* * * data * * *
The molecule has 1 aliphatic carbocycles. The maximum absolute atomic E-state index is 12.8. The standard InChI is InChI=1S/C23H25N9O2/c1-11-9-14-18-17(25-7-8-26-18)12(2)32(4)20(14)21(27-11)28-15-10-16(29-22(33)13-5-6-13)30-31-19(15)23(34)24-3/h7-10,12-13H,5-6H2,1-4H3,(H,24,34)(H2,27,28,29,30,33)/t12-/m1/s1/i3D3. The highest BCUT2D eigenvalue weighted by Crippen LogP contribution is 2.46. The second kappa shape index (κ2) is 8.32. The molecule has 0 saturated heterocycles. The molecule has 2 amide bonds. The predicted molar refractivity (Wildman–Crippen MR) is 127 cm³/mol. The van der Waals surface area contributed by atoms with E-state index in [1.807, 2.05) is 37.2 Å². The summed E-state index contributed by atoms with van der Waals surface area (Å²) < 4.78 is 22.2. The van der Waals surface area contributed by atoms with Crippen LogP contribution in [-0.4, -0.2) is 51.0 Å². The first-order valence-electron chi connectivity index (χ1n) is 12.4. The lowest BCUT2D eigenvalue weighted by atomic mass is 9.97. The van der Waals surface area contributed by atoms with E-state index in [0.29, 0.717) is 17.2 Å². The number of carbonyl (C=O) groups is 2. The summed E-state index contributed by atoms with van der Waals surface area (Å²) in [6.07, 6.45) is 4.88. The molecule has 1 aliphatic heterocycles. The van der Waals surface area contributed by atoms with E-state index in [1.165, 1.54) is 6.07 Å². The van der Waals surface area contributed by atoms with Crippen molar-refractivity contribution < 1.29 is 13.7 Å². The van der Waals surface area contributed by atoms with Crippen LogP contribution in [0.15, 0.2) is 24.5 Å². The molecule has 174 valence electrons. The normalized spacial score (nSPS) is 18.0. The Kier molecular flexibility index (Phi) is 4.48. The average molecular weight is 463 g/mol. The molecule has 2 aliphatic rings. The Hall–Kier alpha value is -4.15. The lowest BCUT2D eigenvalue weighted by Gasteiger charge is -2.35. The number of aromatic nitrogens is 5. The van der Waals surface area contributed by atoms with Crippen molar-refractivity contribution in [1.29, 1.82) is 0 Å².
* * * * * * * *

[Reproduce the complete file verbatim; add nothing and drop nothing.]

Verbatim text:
The molecule has 1 aliphatic carbocycles. The maximum absolute atomic E-state index is 12.8. The standard InChI is InChI=1S/C23H25N9O2/c1-11-9-14-18-17(25-7-8-26-18)12(2)32(4)20(14)21(27-11)28-15-10-16(29-22(33)13-5-6-13)30-31-19(15)23(34)24-3/h7-10,12-13H,5-6H2,1-4H3,(H,24,34)(H2,27,28,29,30,33)/t12-/m1/s1/i3D3. The highest BCUT2D eigenvalue weighted by Crippen LogP contribution is 2.46. The second kappa shape index (κ2) is 8.32. The molecule has 0 saturated heterocycles. The molecule has 2 amide bonds. The predicted molar refractivity (Wildman–Crippen MR) is 127 cm³/mol. The van der Waals surface area contributed by atoms with E-state index in [1.807, 2.05) is 37.2 Å². The summed E-state index contributed by atoms with van der Waals surface area (Å²) < 4.78 is 22.2. The van der Waals surface area contributed by atoms with Crippen LogP contribution in [-0.4, -0.2) is 51.0 Å². The first-order valence-electron chi connectivity index (χ1n) is 12.4. The lowest BCUT2D eigenvalue weighted by atomic mass is 9.97. The van der Waals surface area contributed by atoms with E-state index in [0.29, 0.717) is 17.2 Å². The number of carbonyl (C=O) groups is 2. The summed E-state index contributed by atoms with van der Waals surface area (Å²) in [6.07, 6.45) is 4.88. The molecule has 1 aliphatic heterocycles. The van der Waals surface area contributed by atoms with E-state index in [1.165, 1.54) is 6.07 Å². The van der Waals surface area contributed by atoms with Crippen molar-refractivity contribution < 1.29 is 13.7 Å². The van der Waals surface area contributed by atoms with Crippen LogP contribution in [0.15, 0.2) is 24.5 Å². The molecule has 174 valence electrons. The normalized spacial score (nSPS) is 18.0. The Kier molecular flexibility index (Phi) is 4.48. The average molecular weight is 463 g/mol. The molecule has 2 aliphatic rings. The Hall–Kier alpha value is -4.15. The lowest BCUT2D eigenvalue weighted by Gasteiger charge is -2.35. The number of aromatic nitrogens is 5. The van der Waals surface area contributed by atoms with Crippen molar-refractivity contribution in [1.29, 1.82) is 0 Å².